Turning to be fully instrumental, the hinted formality transforms into a sound that is hypnotic and transcendent. Now fusing multiple guitar lines – in bass, electric, and acoustic forms – the blend of musicality is utterly inspiring. Each part has a real place in the sound, rather than just being there for interest, and keeping the air of sparseness, there is real sense of Gurli understanding what is needed and what isn’t. There is even more to it than this though. So much more, as with portamento bass lines hinting at jazzier influences within album opener ‘Chain’, and the percussive rhythms feeling as authentically folky as the vocal harmonies in ‘Keep Your Ambitions In Stock’, it’s wholly evident how much Gurli understands connections between her own tracks too.

Pushing the sense of development into all areas, the hinted hesitations of previous vocals seamlessly become filled with hints of confidence. Together with the aforementioned instrumental elements, it’s a wondrous sound that moves toward dramatic, but never fully away from understated. Though as ever, that tricky musical balance is found in the most stunning way. Set in alto range, ‘I would like to just crawl into the wall and disappear till I’m okay’ connects in a way that reflects an edge of reclusiveness, while the use of head voice on ‘They say spring is on its way’, suggests vulnerability around moving forward. You, as a listener, feel helpless, yet want to help in every way possible.

Inducing an even greater sense of reflection, following an impassioned chorus where restrained, yet highly noticeable crescendos occur, we find ourselves floating in a sea of poignancy. Setting up the atmosphere, earlier arpeggiated piano themes take on the form of triplets to generate a minimalistic edge. Then with Gurli’s lyricism shifting from first to third person, ‘no one asked the Man to walk in fear, told the Man what not to wear, and poor Man never asked for what was done to him’ we are let into the true meaning behind everything to this point. And with this realisation occurring, it’s little wonder that what takes us to the close of the track is so emotionally stirring.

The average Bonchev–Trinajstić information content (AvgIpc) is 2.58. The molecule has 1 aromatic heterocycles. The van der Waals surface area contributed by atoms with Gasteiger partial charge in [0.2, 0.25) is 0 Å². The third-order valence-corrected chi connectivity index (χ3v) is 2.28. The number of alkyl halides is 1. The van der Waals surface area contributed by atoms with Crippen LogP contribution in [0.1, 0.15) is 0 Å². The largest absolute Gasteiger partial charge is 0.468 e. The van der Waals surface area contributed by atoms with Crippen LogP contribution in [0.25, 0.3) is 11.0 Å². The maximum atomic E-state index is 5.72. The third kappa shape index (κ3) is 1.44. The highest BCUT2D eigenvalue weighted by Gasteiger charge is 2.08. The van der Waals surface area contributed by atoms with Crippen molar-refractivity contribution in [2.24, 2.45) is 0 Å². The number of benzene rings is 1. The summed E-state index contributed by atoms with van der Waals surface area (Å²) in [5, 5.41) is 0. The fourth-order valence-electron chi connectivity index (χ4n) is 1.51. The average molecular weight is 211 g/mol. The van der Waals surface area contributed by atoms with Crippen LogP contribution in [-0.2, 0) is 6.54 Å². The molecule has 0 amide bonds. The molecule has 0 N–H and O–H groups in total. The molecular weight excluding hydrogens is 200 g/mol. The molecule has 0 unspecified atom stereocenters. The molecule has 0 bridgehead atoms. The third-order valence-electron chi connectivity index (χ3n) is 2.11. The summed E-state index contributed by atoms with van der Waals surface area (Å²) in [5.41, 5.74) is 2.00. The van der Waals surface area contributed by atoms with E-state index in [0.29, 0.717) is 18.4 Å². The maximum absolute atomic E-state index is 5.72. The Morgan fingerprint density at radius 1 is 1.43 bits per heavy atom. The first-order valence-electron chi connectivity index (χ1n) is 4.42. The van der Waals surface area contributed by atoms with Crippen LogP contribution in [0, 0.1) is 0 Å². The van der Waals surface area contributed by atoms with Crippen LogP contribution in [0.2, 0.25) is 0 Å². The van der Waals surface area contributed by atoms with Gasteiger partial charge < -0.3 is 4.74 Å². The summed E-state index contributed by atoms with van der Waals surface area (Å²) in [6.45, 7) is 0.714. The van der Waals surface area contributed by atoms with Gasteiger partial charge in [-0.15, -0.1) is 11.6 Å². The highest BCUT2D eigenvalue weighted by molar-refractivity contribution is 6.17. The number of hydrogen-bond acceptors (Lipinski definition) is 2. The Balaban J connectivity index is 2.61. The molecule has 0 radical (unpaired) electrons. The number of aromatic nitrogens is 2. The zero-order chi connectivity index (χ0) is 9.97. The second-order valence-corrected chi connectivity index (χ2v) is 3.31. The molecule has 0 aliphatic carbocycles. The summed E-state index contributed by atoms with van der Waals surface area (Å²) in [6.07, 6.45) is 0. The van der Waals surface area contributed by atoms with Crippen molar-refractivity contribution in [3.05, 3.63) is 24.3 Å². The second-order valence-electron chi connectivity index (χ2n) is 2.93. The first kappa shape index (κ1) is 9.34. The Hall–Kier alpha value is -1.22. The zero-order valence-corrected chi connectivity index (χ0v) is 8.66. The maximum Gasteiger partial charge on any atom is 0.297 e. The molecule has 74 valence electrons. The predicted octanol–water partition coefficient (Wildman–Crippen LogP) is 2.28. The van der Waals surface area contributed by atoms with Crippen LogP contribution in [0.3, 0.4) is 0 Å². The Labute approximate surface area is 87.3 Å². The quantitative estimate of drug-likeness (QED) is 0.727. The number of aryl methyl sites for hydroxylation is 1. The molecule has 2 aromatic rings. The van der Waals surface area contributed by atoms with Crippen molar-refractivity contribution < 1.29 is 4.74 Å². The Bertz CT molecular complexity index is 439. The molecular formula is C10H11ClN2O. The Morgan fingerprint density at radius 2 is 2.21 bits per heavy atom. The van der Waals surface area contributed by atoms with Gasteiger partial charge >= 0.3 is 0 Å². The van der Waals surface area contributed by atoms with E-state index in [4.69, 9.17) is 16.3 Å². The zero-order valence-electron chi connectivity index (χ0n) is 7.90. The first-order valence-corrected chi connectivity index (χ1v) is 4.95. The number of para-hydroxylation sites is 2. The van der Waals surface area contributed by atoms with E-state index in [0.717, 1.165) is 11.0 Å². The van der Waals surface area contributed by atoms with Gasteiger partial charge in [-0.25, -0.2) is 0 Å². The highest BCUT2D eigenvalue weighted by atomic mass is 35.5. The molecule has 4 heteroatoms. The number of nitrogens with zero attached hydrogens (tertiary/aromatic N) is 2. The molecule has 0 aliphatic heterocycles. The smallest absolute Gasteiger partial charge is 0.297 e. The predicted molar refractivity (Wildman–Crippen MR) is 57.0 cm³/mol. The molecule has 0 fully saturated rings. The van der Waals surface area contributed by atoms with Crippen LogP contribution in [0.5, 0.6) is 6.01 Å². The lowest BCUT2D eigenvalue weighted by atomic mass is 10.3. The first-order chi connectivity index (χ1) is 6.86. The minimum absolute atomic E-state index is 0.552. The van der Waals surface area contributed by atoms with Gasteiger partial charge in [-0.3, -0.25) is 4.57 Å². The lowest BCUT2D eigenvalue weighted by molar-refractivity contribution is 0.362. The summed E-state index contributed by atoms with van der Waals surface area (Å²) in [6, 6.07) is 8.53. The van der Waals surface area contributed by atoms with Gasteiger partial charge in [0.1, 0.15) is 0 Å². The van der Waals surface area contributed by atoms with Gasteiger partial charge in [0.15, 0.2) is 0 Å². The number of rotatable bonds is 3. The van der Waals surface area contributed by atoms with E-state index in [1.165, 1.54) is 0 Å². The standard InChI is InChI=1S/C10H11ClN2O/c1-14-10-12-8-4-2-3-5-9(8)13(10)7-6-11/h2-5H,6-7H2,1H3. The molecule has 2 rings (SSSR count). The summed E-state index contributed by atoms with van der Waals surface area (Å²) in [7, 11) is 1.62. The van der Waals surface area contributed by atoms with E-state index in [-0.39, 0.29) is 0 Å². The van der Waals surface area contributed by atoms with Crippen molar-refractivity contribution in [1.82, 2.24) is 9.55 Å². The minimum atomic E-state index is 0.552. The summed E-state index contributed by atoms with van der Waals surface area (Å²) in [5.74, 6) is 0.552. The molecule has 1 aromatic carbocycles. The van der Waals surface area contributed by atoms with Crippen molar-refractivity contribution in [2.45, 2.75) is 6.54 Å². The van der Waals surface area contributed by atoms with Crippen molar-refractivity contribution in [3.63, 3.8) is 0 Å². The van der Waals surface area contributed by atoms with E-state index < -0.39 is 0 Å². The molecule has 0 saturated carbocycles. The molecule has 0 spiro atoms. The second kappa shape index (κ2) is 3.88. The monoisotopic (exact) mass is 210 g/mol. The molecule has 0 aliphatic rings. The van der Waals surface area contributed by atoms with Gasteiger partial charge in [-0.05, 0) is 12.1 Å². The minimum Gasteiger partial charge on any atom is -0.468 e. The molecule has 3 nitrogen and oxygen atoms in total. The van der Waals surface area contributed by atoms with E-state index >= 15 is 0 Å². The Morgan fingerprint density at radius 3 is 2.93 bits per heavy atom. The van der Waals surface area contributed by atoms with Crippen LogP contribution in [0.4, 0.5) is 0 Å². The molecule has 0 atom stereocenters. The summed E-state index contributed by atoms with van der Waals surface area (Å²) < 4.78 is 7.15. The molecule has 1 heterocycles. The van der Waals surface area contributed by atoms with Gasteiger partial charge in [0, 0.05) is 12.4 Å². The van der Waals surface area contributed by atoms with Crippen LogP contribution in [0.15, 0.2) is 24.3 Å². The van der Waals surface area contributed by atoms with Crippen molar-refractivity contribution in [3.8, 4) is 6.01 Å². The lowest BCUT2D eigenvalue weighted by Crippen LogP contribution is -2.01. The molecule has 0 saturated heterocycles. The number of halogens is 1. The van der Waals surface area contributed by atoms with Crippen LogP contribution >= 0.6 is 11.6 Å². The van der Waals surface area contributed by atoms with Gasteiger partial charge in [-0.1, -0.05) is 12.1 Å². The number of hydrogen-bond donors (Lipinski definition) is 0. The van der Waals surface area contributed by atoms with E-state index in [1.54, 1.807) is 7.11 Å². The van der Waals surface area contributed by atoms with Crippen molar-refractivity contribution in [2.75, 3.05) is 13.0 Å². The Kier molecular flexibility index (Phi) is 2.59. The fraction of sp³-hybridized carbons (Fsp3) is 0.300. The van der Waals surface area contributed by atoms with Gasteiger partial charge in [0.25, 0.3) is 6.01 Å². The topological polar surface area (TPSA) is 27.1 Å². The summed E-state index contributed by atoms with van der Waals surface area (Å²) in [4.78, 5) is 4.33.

Increasingly casting the sense of insecurity aside, a sound that puts drama at the forefront begins to make itself known. Domination starts to occur in all instrumental areas. Heavy strums surge, drums and cymbals crash cross-rhythmically, and the intent is greater than anywhere else. Yet within this, Gurli’s vocals – which those portamento inflections have now found a place in too – remain as touching and as controlled as ever. And for that reason, when they disappear in the final moments, and an emotional charged ending arrives, we still feel truly connected to them.

‘Tomorrow I’m A Man’ features on Gurli Octavia’s debut album ‘I Could Be Blossoming Instead’ which is out now.

Find out more about Gurli Octavia at:
Behind the Music: Interview with Gurli Octavia